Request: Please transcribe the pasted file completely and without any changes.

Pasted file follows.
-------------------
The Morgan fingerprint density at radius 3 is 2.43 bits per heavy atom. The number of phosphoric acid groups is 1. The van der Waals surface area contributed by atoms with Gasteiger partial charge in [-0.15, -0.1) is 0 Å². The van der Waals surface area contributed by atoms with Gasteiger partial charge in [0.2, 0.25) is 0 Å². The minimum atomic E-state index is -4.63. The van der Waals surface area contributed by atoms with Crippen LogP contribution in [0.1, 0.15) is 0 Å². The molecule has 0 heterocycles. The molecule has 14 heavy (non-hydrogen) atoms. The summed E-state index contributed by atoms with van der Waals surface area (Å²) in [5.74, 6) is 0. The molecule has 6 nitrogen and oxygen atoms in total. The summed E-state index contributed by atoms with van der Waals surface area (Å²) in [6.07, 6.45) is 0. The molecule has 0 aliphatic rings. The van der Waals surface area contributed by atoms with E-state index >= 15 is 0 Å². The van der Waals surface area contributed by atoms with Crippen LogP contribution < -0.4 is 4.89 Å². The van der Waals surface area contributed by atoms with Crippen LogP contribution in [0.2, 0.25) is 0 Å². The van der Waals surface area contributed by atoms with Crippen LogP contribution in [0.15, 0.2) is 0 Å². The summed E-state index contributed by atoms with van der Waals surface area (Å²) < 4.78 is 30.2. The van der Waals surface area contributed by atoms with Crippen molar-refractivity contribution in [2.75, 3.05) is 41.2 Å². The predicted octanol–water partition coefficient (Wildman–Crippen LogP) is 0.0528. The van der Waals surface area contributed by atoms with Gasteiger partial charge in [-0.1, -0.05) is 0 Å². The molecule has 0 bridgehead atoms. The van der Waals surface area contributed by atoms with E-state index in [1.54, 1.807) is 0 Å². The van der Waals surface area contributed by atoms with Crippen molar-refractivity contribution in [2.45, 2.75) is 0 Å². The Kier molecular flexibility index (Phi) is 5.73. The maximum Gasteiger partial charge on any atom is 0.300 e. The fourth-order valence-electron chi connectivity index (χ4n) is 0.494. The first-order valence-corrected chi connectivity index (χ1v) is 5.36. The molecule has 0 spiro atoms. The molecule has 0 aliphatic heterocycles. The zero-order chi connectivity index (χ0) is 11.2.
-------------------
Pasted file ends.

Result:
The Morgan fingerprint density at radius 3 is 2.43 bits per heavy atom. The number of phosphoric acid groups is 1. The van der Waals surface area contributed by atoms with Gasteiger partial charge in [-0.15, -0.1) is 0 Å². The van der Waals surface area contributed by atoms with Gasteiger partial charge in [0.2, 0.25) is 0 Å². The minimum atomic E-state index is -4.63. The van der Waals surface area contributed by atoms with Crippen LogP contribution in [0.1, 0.15) is 0 Å². The molecule has 0 heterocycles. The molecule has 14 heavy (non-hydrogen) atoms. The summed E-state index contributed by atoms with van der Waals surface area (Å²) in [5.74, 6) is 0. The molecule has 6 nitrogen and oxygen atoms in total. The summed E-state index contributed by atoms with van der Waals surface area (Å²) in [6.07, 6.45) is 0. The molecule has 0 aliphatic rings. The van der Waals surface area contributed by atoms with E-state index >= 15 is 0 Å². The van der Waals surface area contributed by atoms with Crippen LogP contribution < -0.4 is 4.89 Å². The van der Waals surface area contributed by atoms with Crippen LogP contribution in [0.2, 0.25) is 0 Å². The van der Waals surface area contributed by atoms with Crippen LogP contribution in [0.15, 0.2) is 0 Å². The summed E-state index contributed by atoms with van der Waals surface area (Å²) < 4.78 is 30.2. The van der Waals surface area contributed by atoms with Crippen molar-refractivity contribution in [2.75, 3.05) is 41.2 Å². The predicted octanol–water partition coefficient (Wildman–Crippen LogP) is 0.0528. The van der Waals surface area contributed by atoms with Gasteiger partial charge in [-0.1, -0.05) is 0 Å². The molecule has 0 bridgehead atoms. The van der Waals surface area contributed by atoms with E-state index in [1.54, 1.807) is 0 Å². The van der Waals surface area contributed by atoms with Crippen molar-refractivity contribution in [2.45, 2.75) is 0 Å². The Kier molecular flexibility index (Phi) is 5.73. The maximum Gasteiger partial charge on any atom is 0.300 e. The fourth-order valence-electron chi connectivity index (χ4n) is 0.494. The first-order valence-corrected chi connectivity index (χ1v) is 5.36. The molecule has 0 spiro atoms. The molecule has 0 aliphatic heterocycles. The zero-order chi connectivity index (χ0) is 11.2.